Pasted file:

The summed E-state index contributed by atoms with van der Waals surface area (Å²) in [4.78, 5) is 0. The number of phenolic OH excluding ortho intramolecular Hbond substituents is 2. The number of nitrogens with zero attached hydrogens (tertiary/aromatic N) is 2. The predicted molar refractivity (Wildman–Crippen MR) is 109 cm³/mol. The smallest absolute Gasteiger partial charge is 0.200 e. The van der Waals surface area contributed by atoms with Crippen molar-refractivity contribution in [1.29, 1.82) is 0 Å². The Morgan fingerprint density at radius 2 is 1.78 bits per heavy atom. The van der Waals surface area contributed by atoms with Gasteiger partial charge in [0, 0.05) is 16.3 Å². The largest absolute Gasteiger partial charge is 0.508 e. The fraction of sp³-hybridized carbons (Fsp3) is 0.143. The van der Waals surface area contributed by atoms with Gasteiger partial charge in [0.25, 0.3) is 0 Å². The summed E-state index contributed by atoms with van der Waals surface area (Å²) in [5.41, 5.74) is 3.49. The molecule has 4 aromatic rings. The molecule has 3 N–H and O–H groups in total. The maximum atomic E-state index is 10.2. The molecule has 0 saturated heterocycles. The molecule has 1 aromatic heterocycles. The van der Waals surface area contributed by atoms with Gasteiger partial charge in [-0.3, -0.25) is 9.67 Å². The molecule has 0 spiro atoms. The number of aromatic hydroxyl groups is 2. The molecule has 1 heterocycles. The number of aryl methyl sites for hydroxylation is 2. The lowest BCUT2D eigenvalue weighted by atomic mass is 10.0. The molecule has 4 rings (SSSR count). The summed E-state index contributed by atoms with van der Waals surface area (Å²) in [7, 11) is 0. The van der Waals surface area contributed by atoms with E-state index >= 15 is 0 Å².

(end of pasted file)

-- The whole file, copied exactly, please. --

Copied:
The summed E-state index contributed by atoms with van der Waals surface area (Å²) in [4.78, 5) is 0. The number of phenolic OH excluding ortho intramolecular Hbond substituents is 2. The number of nitrogens with zero attached hydrogens (tertiary/aromatic N) is 2. The predicted molar refractivity (Wildman–Crippen MR) is 109 cm³/mol. The smallest absolute Gasteiger partial charge is 0.200 e. The van der Waals surface area contributed by atoms with Crippen molar-refractivity contribution in [1.29, 1.82) is 0 Å². The Morgan fingerprint density at radius 2 is 1.78 bits per heavy atom. The van der Waals surface area contributed by atoms with Gasteiger partial charge in [0, 0.05) is 16.3 Å². The largest absolute Gasteiger partial charge is 0.508 e. The fraction of sp³-hybridized carbons (Fsp3) is 0.143. The van der Waals surface area contributed by atoms with Gasteiger partial charge in [0.25, 0.3) is 0 Å². The summed E-state index contributed by atoms with van der Waals surface area (Å²) in [5.41, 5.74) is 3.49. The molecule has 4 aromatic rings. The molecule has 3 N–H and O–H groups in total. The maximum atomic E-state index is 10.2. The molecule has 0 saturated heterocycles. The molecule has 1 aromatic heterocycles. The van der Waals surface area contributed by atoms with Gasteiger partial charge in [-0.3, -0.25) is 9.67 Å². The molecule has 0 spiro atoms. The number of aromatic hydroxyl groups is 2. The molecule has 1 heterocycles. The number of aryl methyl sites for hydroxylation is 2. The lowest BCUT2D eigenvalue weighted by atomic mass is 10.0. The molecule has 4 rings (SSSR count). The summed E-state index contributed by atoms with van der Waals surface area (Å²) in [7, 11) is 0. The van der Waals surface area contributed by atoms with E-state index >= 15 is 0 Å².